An East Lothian mental health charity for chronically ill children in hospital has doubled the number of people it has helped in the past year.
The Teapot Trust in East Lothian was set up over a decade ago when founders Laura and John Young spent a lot of time in hospital with their daughter suffering from lupus, an autoimmune disease.
She sadly passed away in 2008 and the charity was established a few years later to provide mental health support to hospitalized children with chronic illnesses and their families.
READ MORE: Edinburgh charity helps 50,000 children access lifesaving surgery in Africa
The essential service uses art therapists to help children aged four to 12 – with art identified as an effective way to assess whether young patients are doing.
The charity received £5,000 from Foundation Scotland in January this year for a new social prescribing project providing individual art therapy sessions for children and young people.
This will enable the charity East Lothian to work with GP practices across Scotland to promote their individual arts psychotherapy self-referral program to their families of patients.
The service works in hospitals across the UK, employing 16 art therapists across the country – all started in East Lothian.
Speaking to Edinburgh Live, Sarah Randell, chief executive of the charity, said: ‘We are very grateful for the support from Foundation Scotland.
“The funding we received from the PHP Community Impact Fund expands the reach of our individual art psychotherapy service for children and youth struggling with chronic physical conditions.
“The Teapot Trust Self-Referral Program enables families to get the support they need when they need it most.”
She continued: “This funding supports referrals from a PHP-owned GP practice or directly from one of their first-time patient families.
“Teapot Trust is delighted to help children and families build resilience, develop healthy coping mechanisms and improve mental health and wellbeing through this work across Scotland.”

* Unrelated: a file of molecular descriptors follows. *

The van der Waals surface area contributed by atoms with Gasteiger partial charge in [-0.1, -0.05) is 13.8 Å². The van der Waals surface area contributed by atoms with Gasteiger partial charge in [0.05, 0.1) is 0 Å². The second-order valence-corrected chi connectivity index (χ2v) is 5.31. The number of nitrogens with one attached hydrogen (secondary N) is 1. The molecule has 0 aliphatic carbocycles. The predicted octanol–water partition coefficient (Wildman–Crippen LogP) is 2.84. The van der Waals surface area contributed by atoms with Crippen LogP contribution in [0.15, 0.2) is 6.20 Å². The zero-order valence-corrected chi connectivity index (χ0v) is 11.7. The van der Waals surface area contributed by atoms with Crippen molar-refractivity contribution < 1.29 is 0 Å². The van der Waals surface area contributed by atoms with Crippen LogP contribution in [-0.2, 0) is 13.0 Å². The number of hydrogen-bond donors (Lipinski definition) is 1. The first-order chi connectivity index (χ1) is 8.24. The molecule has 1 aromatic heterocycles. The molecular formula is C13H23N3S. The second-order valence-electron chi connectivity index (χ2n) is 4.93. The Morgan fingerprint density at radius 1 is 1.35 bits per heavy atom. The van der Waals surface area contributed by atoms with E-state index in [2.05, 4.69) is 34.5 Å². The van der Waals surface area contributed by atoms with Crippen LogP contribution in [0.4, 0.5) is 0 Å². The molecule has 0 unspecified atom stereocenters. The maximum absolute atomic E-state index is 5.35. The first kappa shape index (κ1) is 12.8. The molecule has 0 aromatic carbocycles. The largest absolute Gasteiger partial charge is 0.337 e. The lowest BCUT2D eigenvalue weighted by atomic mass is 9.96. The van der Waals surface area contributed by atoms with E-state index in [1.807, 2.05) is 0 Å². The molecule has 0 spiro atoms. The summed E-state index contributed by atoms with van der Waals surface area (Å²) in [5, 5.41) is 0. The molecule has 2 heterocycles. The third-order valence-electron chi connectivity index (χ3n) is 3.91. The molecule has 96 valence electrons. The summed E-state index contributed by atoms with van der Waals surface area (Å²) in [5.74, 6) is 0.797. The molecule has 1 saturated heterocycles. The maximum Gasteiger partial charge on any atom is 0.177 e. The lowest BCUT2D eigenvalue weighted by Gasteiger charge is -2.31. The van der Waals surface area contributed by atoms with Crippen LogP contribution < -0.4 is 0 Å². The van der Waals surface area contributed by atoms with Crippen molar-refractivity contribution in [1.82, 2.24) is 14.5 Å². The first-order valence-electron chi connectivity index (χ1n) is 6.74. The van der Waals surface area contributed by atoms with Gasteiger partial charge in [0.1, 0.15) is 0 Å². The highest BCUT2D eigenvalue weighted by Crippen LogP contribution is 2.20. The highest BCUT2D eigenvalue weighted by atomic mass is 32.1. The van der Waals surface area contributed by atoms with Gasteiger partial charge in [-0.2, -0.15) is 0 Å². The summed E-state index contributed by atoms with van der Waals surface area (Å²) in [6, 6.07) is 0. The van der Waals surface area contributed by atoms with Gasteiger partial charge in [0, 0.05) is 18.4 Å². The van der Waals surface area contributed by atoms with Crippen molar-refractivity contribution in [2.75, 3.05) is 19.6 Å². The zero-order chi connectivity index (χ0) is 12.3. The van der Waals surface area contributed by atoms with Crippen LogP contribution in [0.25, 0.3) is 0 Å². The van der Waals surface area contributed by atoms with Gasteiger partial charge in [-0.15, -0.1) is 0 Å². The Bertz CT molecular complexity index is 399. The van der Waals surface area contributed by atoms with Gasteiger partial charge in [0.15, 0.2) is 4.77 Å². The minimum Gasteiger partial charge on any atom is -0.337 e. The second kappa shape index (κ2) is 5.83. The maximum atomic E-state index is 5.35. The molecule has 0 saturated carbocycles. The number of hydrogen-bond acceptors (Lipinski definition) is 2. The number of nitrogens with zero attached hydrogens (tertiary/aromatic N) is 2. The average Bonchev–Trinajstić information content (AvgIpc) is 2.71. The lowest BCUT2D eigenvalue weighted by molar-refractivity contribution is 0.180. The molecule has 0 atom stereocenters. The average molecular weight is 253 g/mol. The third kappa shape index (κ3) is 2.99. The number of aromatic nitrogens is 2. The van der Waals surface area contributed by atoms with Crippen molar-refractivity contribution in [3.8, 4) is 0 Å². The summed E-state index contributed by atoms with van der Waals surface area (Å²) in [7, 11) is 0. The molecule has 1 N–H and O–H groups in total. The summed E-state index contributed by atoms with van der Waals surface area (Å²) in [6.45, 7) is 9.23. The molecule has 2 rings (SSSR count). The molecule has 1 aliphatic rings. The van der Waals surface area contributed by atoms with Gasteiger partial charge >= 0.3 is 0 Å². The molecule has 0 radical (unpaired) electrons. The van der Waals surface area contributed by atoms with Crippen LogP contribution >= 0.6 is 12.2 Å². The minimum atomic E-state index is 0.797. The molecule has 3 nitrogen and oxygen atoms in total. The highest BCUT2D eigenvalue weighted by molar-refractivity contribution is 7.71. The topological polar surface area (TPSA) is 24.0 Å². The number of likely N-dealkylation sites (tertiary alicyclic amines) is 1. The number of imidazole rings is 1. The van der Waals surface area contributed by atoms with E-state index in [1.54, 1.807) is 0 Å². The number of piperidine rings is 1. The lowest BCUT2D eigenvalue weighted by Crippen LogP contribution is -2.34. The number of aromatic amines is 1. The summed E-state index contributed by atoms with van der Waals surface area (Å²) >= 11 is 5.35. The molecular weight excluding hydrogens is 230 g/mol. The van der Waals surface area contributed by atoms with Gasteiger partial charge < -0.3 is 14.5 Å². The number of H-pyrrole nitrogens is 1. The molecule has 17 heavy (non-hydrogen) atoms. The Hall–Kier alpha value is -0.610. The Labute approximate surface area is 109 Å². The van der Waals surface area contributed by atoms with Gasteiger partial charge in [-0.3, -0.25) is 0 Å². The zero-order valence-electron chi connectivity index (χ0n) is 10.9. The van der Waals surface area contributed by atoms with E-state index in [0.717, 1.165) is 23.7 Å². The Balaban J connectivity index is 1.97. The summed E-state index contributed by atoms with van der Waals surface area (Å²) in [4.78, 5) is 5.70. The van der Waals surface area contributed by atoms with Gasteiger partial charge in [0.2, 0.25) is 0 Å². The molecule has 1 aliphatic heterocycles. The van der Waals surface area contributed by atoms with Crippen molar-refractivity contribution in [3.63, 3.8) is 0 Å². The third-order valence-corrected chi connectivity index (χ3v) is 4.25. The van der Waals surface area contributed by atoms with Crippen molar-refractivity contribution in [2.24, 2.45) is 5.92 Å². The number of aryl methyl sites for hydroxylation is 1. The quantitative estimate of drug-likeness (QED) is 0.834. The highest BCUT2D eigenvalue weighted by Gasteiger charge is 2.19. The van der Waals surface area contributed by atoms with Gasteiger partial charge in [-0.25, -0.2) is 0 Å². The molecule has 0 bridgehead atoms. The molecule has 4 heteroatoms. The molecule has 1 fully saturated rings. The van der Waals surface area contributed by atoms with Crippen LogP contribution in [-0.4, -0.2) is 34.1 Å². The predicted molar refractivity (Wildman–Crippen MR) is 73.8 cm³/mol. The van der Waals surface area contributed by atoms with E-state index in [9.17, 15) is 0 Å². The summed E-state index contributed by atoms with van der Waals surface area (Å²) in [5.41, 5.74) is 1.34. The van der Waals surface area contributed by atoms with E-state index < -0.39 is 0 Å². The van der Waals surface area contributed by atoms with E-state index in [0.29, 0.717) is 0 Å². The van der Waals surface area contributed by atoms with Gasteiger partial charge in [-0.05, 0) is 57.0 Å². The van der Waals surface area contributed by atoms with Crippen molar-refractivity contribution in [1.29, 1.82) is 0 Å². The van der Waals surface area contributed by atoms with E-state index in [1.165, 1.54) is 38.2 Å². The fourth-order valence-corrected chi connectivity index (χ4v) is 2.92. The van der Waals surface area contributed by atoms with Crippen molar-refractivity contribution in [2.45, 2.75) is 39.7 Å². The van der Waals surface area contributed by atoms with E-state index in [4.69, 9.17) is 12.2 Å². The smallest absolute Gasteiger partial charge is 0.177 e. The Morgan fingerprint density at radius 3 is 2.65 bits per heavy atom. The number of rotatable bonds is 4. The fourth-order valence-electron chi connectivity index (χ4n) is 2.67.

James, who has been helped by the service, spoke of the benefits of helping him connect with others.
He said: “Because of my autism I find it difficult to talk to people, but with art therapy it was better because there was another way to communicate.
“It was really good that it was by zoom call because it worked really well for me. I thought Jane (art therapist) was very good at helping me.”
His mother said: “James was struggling with his mental health and with understanding and processing feelings of grief after losing a close friend.
“At worst it had a huge impact on our lives as he hit a very low point on a couple of occasions where he told us he had thought about killing himself. It was a very worrying time for us.
Sign up for Edinburgh Live newsletters for more headlines straight to your inbox
“At the end of the sessions, there was a huge improvement in his mental health and it helped him turn around completely.
the way he felt to allow him to cope so much better.
“He now seems to have a very positive outlook on life. I would go so far as to say it has transformed his life and his
the future and also helped him develop coping strategies for the future.